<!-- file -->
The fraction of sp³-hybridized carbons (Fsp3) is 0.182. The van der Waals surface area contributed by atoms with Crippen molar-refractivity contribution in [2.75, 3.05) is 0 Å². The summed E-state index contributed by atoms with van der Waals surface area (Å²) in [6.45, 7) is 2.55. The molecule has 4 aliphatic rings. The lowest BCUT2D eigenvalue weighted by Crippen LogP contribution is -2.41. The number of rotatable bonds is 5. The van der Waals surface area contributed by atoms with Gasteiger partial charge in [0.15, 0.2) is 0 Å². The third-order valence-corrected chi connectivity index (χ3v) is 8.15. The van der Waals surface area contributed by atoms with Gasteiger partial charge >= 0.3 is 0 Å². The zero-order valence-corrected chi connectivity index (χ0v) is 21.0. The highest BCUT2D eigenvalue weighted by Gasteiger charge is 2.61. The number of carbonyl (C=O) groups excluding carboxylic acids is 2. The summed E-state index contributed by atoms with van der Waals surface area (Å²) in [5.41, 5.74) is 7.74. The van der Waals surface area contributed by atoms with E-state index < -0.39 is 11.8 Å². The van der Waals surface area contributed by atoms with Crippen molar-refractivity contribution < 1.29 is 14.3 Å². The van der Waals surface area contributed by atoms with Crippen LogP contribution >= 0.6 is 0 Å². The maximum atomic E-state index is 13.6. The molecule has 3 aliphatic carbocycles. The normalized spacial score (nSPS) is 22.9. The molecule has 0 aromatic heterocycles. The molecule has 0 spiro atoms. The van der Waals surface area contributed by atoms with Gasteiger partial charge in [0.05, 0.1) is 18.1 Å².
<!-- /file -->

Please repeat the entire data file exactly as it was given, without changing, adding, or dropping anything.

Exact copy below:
The fraction of sp³-hybridized carbons (Fsp3) is 0.182. The van der Waals surface area contributed by atoms with Crippen molar-refractivity contribution in [2.75, 3.05) is 0 Å². The summed E-state index contributed by atoms with van der Waals surface area (Å²) in [6.45, 7) is 2.55. The molecule has 4 aliphatic rings. The lowest BCUT2D eigenvalue weighted by Crippen LogP contribution is -2.41. The number of rotatable bonds is 5. The van der Waals surface area contributed by atoms with Gasteiger partial charge in [0.15, 0.2) is 0 Å². The third-order valence-corrected chi connectivity index (χ3v) is 8.15. The van der Waals surface area contributed by atoms with Gasteiger partial charge >= 0.3 is 0 Å². The zero-order valence-corrected chi connectivity index (χ0v) is 21.0. The highest BCUT2D eigenvalue weighted by Gasteiger charge is 2.61. The number of carbonyl (C=O) groups excluding carboxylic acids is 2. The summed E-state index contributed by atoms with van der Waals surface area (Å²) in [5.41, 5.74) is 7.74. The van der Waals surface area contributed by atoms with E-state index < -0.39 is 11.8 Å². The van der Waals surface area contributed by atoms with Crippen molar-refractivity contribution < 1.29 is 14.3 Å². The van der Waals surface area contributed by atoms with Crippen LogP contribution >= 0.6 is 0 Å². The maximum atomic E-state index is 13.6. The molecule has 3 aliphatic carbocycles. The normalized spacial score (nSPS) is 22.9. The molecule has 0 aromatic heterocycles. The molecule has 0 spiro atoms. The van der Waals surface area contributed by atoms with Gasteiger partial charge in [0.05, 0.1) is 18.1 Å².